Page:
Compared to the lush, green forests and fields of Hyrule, the Dark World was a blighted place, filled with withering grass, polluted water, lost souls and bizarre and monstrous creatures at every turn. Nothing was normal or peaceful and everything was hostile and grotesque. Apparently, this place once was the Golden Land: a divine and imperishable realm that has been corrupted by Ganon's acquisition of the Triforce and mastery of its power. One can only imagine how far it has fallen, and leaving the nature of the Golden Land to the imagination of the player was a brilliant move on their part. For all we know, it might never have born a resemblance to Hyrule and only took that on once Ganon's heart and mind shaped it. In this regard, the Dark World also proved to be a very interesting method of giving the player an understanding of the antagonist. This environment is a reflection of Ganon's heart and thus, you are basically walking through the mind of the villain during your quest in his kingdom. Fittingly, it is not over-the-top and completely demonic and horrifying. After all, Ganondorf may be evil but he's not a psychopath or Satan's spawn or anything. The Dark World is an appropriately dark, harsh, twisted, sick and diseased version of Hyrule. It's really telling of Ganon's nature when you are inside the Dark Palace and you see all the statues of his pig-like form grasping the Triforce. It's self-aggrandizing but also accepting of his true nature, and I like the idea that Ganon does not resist the change of form that he and the Golden Land underwent. Your prolonged stay in this nightmare really draws you further into the world and mythos of Hyrule, and (although I love the Ocarina of Time to death) delivers an experience that I would argue is more dark and disturbing then that offered by any of its successors.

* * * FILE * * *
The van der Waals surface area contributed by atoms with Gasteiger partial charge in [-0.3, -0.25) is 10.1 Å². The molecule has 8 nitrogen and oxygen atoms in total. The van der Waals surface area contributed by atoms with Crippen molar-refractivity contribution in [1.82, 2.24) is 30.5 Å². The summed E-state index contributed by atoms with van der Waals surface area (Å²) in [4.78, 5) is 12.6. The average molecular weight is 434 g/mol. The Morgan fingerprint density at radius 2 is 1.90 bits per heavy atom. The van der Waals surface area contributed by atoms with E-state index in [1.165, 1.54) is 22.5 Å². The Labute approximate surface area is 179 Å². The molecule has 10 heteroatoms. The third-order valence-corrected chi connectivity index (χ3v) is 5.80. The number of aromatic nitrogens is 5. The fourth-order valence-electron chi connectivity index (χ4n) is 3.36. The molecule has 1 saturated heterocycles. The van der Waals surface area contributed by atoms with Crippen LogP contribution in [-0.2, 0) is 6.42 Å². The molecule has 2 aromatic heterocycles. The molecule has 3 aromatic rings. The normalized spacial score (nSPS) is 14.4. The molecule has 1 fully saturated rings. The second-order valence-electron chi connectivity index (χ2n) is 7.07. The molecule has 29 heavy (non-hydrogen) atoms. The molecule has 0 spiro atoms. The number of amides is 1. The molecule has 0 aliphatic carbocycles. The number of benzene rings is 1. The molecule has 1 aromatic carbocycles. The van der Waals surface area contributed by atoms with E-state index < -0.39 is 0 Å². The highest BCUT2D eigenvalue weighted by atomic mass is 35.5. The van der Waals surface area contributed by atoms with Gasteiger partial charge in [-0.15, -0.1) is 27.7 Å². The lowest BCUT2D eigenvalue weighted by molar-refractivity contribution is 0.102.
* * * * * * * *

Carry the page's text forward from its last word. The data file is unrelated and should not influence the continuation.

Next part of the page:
2. The Demise of Nosgoth - Legacy of Kain: Soul Reaver